중앙데일리

Rom-com Romeo takes tougher role

As a runaway slave, actor Oh Ji-ho wields a sword and bites into reptiles

Feb 18,2010
In order to perfectly immerse himself in his role as Song Tae-ha, a slave on the run, actor Oh Ji-ho let his hair and beard grow. [JoongAng Photo]
The KBS TV drama “Chuno,” or “Pursuing Servants,” is a smash, with ratings of around 30 percent, putting it tops among Wednesday-Thursday TV dramas. And it shows no signs of stopping.

Much of that popularity is thanks to a strong plot about slave hunters in pre-modern Korea, but at least a little of its appeal comes from its flamboyant action sequences, with leading male characters flexing their six-packs. Foremost among these heartthrobs is Oh Ji-ho, who, to put it inelegantly, keeps female viewers drooling - and glued to the tube.

Oh rose to stardom in romantic comedies, and at first, industry insiders said the actor had been miscast as the complex character Song Tae-ha in the serious drama. Even Oh himself once said that he had failed to land roles so often that he began to see his good looks as a liability.

But the market has spoken, and viewers and bloggers agree Oh was the right pick, and he is seizing the chance to reinvent himself.

“After my last role in ‘Queen of Housewives,’ I wanted to play a real macho man,” Oh said. In that hit show, which centered around struggling housewives who push their husbands up the corporate ladder, Oh played an incompetent husband - far from a strong male lead.

This time, things are different. At one point Oh’s character grabs a live snake with his bare hands and takes a bite out of it. He swings around a sword that weighs about 4 kilograms (8 pounds) with a single hand.

“I worried a lot about viewers comparing me to [my castmate] Jang Hyeok because he is practically a martial arts expert,” Oh confessed. But it didn’t take long for the natural-born athlete to learn the basics of martial arts and how to wield his blade.

“I think I’m good at all types of sports, especially ball games,” said Oh, who hits clean-up on a celebrity baseball team. Oh said it took less than a year for him to achieve an average score of 180 in bowling, quite a feat for an amateur player.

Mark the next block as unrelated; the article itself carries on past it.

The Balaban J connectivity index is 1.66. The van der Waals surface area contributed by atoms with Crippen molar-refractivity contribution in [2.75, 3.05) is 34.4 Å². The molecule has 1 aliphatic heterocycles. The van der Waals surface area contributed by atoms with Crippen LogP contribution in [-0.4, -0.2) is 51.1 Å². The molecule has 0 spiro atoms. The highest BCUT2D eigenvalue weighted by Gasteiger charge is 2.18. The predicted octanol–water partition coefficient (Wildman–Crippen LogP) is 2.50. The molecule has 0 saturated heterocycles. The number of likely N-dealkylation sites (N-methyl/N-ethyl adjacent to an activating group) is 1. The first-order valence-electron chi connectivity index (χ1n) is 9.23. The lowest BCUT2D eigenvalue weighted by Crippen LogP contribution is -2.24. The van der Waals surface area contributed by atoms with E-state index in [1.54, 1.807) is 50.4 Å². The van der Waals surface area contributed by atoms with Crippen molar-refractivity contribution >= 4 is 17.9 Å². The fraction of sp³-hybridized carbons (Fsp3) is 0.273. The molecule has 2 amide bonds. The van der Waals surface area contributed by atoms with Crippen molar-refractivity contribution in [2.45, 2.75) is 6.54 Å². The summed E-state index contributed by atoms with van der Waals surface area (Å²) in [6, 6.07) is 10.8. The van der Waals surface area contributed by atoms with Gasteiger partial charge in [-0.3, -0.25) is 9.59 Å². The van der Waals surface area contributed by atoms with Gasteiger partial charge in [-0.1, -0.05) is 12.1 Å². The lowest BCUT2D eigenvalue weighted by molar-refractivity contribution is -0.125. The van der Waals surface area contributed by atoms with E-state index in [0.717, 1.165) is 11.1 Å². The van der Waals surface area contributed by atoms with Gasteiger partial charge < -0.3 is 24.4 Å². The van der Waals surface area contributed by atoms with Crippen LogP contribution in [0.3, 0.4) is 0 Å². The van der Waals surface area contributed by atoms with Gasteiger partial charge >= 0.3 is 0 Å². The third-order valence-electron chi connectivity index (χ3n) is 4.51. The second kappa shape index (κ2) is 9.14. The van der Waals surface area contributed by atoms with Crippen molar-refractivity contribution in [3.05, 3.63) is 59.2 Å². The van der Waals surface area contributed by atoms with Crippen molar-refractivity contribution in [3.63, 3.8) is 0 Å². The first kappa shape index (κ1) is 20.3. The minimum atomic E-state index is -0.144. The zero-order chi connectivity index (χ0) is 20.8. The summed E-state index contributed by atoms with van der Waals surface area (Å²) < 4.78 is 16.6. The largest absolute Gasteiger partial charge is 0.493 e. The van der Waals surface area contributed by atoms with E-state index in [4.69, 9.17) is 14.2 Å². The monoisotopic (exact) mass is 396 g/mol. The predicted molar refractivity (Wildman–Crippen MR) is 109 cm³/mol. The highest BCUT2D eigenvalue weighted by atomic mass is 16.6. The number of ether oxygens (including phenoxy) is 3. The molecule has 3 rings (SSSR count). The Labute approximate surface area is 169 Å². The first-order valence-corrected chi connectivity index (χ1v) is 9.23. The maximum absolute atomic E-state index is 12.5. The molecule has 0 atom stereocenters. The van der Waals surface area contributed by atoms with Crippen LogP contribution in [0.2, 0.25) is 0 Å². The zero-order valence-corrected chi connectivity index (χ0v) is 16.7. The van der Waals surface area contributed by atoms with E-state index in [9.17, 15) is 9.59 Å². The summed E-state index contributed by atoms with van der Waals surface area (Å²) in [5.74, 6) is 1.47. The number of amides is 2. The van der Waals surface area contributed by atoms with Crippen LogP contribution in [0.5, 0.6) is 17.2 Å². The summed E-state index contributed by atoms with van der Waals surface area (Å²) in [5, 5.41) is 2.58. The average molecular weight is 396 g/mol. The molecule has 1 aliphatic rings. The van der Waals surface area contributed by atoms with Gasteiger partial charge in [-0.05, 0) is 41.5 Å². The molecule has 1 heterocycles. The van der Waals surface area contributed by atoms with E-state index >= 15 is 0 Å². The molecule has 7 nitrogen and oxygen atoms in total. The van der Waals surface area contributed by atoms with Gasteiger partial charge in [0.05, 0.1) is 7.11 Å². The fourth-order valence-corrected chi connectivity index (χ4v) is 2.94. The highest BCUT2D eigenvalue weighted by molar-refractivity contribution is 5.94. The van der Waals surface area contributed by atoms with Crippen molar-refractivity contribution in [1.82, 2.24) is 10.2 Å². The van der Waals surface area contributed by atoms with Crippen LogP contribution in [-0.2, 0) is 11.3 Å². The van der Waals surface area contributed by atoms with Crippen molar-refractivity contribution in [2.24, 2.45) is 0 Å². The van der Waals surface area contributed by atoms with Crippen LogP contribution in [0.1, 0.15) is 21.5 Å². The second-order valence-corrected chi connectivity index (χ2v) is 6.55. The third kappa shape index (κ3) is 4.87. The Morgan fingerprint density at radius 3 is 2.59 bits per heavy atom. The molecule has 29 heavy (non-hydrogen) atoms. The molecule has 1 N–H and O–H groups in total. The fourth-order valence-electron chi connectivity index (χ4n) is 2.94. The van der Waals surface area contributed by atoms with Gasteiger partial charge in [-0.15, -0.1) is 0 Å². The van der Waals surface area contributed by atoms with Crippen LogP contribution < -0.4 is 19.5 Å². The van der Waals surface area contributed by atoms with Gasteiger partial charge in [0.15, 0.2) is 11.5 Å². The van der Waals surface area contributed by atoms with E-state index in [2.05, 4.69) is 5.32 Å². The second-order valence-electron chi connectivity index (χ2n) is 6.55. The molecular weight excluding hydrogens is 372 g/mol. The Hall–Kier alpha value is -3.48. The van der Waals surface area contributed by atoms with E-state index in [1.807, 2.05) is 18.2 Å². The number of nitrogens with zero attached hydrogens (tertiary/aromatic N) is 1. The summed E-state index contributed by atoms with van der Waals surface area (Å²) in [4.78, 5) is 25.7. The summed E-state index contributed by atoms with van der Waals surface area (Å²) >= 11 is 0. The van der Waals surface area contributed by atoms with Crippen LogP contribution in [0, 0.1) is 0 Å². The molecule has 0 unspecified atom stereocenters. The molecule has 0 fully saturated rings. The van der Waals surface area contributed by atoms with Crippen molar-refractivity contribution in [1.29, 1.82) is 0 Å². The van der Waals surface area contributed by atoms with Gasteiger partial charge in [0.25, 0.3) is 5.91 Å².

Although Oh picked up the martial arts and other physical skills easily, his role in Chuno demands constant hard work.

In order to maintain his picture-perfect abs, Oh works out hard between scenes. He and his castmates also shoot the drama half-naked, despite recent subzero temperatures. Nevertheless, Oh is still happy with his decision.

“I love to travel around [for the show]. It’s just fun for me to visit every nook and cranny of Korea,” he said. “I can even go into some off-limits areas because of this drama. I’m also completely alive and kicking even if I can’t get a wink of sleep for days because of filming.”

The actor is also pleased that he was able to make friends his own age through this drama.

“Jang Hyeok, Lee Jong-hyeok and I are the same age. We often hang out when the camera is not rolling,” he said.

Asked about the hardest part of being on Chuno, Oh answered, “Romantic scenes with my co-star are always hard because my character is a man of few words, yet I have to portray his romantic side since he’s deeply in love with [the character] Hye-won.”

Oh turned 35 this year, making this the 12th year since he entered show business. But after all this time, he says he is just starting to understand the beauty of acting.

“When I was in my 20s, I thought I would retire from acting and run my own business when I turned 40 because I didn’t know what I was doing then. I had many ups and downs, but I think I can stay focused on acting now,” he said. “I want to grow old with acting.”


By Kang Hye-ran, Sung So-young [so@joongang.co.kr]



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